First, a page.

(iii) [the respondent is] making a legitimate noncommercial or fair use of the disputed domain name, without intent for commercial gain to misleadingly divert consumers or to tarnish the trademark or service mark at issue.”
The Complainant has shown that the Respondent is not in any way related to the Complainant’s business, is not one of its distributors and the Respondent does not carry out any activity for the Complainant nor does it have any business with it. There is also no evidence showing that the Respondent is commonly known by the Disputed Domain Name, and not is it authorized to use the BANKWELL trademark.
The Respondent has shown that it registered the Disputed Domain Name in 2003, some ten years prior to the Complainant’s trademark registration.
The Panel notes that the system of domain name registration is generally a “first-come, first-served system.” Absent pre-existing rights which may be used to revoke a registration, the first person in time to register a domain name would normally be entitled to use the domain name for any legitimate purpose it wishes (Inbay Limited v. Ronald Tse dba Neosparx International, WIPO Case No. D2014-0096).
In the instant case, the Respondent adopted the Disputed Domain Name prior to the Complainant’s obtaining rights or interests in the BANKWELL trademark. The Respondent proceeded to use the Disputed Domain Name for advertising, including for banking which appears to be a reasonable use considering the composition of the Disputed Domain Name.
However, the Panel notes that the website to which the Disputed Domain Name resolves did provide, at some point in time after the Complainant had registered its BANKWELL trademark, hyperlinks to the websites of the Complainant’s competitors or to other, third party websites.
Be that as it may, in view of the Panel’s findings below, the Panel need not make a finding under paragraph 4(a)(ii) of the Policy.

C. Registered and Used in Bad Faith

Paragraph 4(a)(iii) of the Policy provides that “[a domain-name holder] is required to submit to a mandatory administrative proceeding in the event that [a complainant] asserts to the applicable [administrative-dispute-resolution service provider], in compliance with the Rules of Procedure, that […] (iii) [the respondent’s] domain name has been registered and is being used in bad faith.”


Paragraph 4(b) of the Policy explicitly states, in relevant part, that “the following circumstances, in particular but without limitation, if found by the Panel to be present, shall be evidence of the registration and use of a domain name in bad faith:
(iv) by using the domain name, [the respondent has] intentionally attempted to attract, for commercial gain, Internet users to [the respondent’s] web site or other on-line location, by creating a likelihood of confusion with the complainant’s mark as to the source, sponsorship, affiliation, or endorsement of [the respondent’s] web site or location or of a product or service on [the respondent’s] web site or location.”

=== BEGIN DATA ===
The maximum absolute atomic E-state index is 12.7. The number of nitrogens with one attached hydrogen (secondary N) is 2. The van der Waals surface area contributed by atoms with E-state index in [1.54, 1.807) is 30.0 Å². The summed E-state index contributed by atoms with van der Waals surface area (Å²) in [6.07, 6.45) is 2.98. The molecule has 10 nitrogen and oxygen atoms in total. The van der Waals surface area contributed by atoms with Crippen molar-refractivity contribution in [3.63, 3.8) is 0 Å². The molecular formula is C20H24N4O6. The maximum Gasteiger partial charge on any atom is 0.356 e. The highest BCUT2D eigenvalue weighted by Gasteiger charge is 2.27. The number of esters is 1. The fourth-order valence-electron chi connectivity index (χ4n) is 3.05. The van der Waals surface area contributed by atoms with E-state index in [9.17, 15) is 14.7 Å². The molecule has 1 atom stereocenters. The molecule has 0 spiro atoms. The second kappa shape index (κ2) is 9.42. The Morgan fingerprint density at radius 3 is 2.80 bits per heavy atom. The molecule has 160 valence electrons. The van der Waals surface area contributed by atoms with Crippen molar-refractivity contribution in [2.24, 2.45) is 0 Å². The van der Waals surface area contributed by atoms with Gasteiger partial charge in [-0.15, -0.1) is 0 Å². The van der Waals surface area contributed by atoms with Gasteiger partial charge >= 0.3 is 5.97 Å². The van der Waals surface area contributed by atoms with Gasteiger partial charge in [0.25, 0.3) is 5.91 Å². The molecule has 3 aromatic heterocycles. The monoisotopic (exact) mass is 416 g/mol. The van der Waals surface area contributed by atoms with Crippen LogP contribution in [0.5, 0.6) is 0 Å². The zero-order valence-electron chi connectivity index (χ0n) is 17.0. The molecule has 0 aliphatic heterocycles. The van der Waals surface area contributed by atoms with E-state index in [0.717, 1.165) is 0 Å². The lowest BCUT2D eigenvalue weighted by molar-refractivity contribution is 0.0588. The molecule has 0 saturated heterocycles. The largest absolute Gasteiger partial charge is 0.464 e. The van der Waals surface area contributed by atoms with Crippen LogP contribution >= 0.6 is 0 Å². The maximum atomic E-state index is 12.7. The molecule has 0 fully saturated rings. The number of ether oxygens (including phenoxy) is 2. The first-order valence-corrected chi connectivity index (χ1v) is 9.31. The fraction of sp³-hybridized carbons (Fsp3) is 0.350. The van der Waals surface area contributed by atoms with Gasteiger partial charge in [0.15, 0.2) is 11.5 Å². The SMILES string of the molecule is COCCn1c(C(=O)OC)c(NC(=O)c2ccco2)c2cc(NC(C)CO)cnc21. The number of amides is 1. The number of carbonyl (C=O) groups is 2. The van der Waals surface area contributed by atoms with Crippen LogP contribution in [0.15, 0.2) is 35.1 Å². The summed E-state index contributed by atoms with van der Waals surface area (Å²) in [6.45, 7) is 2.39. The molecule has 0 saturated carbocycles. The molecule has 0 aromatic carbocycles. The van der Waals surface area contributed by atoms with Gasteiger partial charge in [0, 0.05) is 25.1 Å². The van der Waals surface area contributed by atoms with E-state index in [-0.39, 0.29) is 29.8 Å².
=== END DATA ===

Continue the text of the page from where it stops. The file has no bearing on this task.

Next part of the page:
There is authority supporting the view that a trademark that did not exist at the time the disputed domain name was registered cannot serve as the basis for a claim under the Policy, since it is impossible for the domain name to have been registered in bad faith.
The Complaint argues that the Respondent’s change of registration information, as shown in the WhoIs database, after April 14, 2014 constitutes a new registration, and thus can be considered a registration in bad faith as it occurred after the registration of the Complainant’s trademark. However, it is established that where an unbroken chain of underlying ownership by a single person is established, a change in the recorded WhoIs details will not be considered a new registration for the purposes of the UDRP (Angelica Fuentes Téllez v. Domains by Proxy, LLC / Angela Brink, supra).
Generally speaking, although a trademark can form a basis for a UDRP action under the first element irrespective of its date, when a domain name is registered by the respondent before the complainant’s relied-upon trademark right is shown to have been first established (whether on a registered or unregistered basis), the registration of the domain name would not have been in bad faith because the registrant could not have contemplated the complainant's then non-existent right (paragraph 3.1 of WIPO Overview 2.0).
The Disputed Domain Name was registered in 2003, long before the Complainant, or its brand, existed (Aspen Grove, Inc. v. Aspen Grove, supra), and the Complainant has failed to establish that the Disputed Domain Name was registered in bad faith.
As the Policy requires that the Disputed Domain Name be registered and used in bad faith, and the Complainant has failed to show that the Disputed Domain Name was registered in bad faith, the Panel concludes that the conditions of paragraph 4(a)(iii) of the Policy have not been satisfied and does not need to address the allegations regarding the use of the Disputed Domain Name.

7. Decision
For the foregoing reasons, and in accordance with paragraphs 4(a) of the Policy and 15 of the Rules, the Complaint is denied.

Peter Dernbach

Sole Panelist



Date: November 13, 2015